But certain congressional investigations over the years have served a very important purpose. A prime example: the 1973-1974 Watergate hearings. The Senate committee that investigated the Watergate burglary and subsequent cover-up, and the House Judiciary Committee whose hearing on impeachment followed, were composed of dedicated members of both political parties.
Yes, there were members like Indiana’s own congressman Earl Landgrebe, who went down in history for blurting out, “Don’t confuse me with the facts” when his strong pro-Nixon bias was challenged. But there were other Republicans who put country before party and were willing to reconsider their initial belief in President Nixon’s innocence when confronted with incontrovertible facts to the contrary.
The Republican Party, to no surprise, suffered grievous losses in the 1974 election after Nixon resigned in the face of certain impeachment and removal from office. But our democracy was stronger as a result.
In the wake of the Sept. 11, 2001, attack on our country, an independent investigative commission was formed by Congress to examine what was behind the attacks, the intelligence and preparedness failures that permitted them to occur, and the communications failures that complicated the response of law enforcement.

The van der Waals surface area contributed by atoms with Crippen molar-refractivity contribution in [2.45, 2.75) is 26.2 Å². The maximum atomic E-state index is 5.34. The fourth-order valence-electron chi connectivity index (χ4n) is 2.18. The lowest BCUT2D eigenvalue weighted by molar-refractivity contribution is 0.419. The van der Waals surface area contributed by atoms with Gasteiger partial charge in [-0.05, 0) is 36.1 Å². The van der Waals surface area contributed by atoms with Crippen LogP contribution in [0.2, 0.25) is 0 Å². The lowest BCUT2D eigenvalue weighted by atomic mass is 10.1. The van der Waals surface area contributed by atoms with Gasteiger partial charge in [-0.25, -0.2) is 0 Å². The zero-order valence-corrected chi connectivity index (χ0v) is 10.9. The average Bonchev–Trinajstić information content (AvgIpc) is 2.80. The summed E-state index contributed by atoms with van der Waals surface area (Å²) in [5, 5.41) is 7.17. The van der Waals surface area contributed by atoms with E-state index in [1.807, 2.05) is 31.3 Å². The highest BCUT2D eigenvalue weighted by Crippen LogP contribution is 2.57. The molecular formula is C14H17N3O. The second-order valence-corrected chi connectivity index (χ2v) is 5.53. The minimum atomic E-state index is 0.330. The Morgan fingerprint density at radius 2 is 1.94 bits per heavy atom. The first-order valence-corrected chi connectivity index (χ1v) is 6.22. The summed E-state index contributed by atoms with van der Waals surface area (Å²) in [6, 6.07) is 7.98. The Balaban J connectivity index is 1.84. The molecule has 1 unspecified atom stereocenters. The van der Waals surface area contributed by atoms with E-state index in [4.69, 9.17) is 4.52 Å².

The bipartisan 9/11 Commission did a masterful job of unwinding all these issues and making important recommendations to protect our country and its people in the future. Specifically, it found that failures on the part of the FBI and CIA enabled the terrorists to succeed. Both agencies consequently underwent considerable revision in order to prevent such failures in the future. We are all safer as a result.
The first breach of the U.S. Capitol since the War of 1812 should very naturally lead to another independent investigative commission sanctioned by Congress. Again, we had people who strongly believe in a cause attacking the functions of democracy and threatening the lives of American officials—and a failure of intelligence, preparedness and communications that allowed the breach to occur almost unhindered. We also have a clear and continuing threat to the safety of our public officials and the operation of government.
But this time, when a bipartisan independent commission was suggested to analyze the causes of the attack and the failures of the institutions of government to prevent it and/or defend the Capitol, the leadership of my party refused to participate. And when House Speaker Nancy Pelosi subsequently created a congressional investigative committee, my party again, at least initially, resisted.
I understand the basis of the resistance: a legitimate fear by Republicans that publicizing the facts of Jan. 6 will hurt our party in the 2022 elections and keep us from regaining the majority in both houses of Congress.
But some things are more important than politics. Critical questions about the failures on the part of the FBI, the Capitol police, the Defense Department and others must be answered. And despite my great respect for those agencies, they cannot reasonably investigate themselves. The nature of the continuing threat by far-right extremists must also be fully understood.
We cannot make this a political exercise—on either side. But we cannot ignore and wish it away, either. The future of our country is at stake.•
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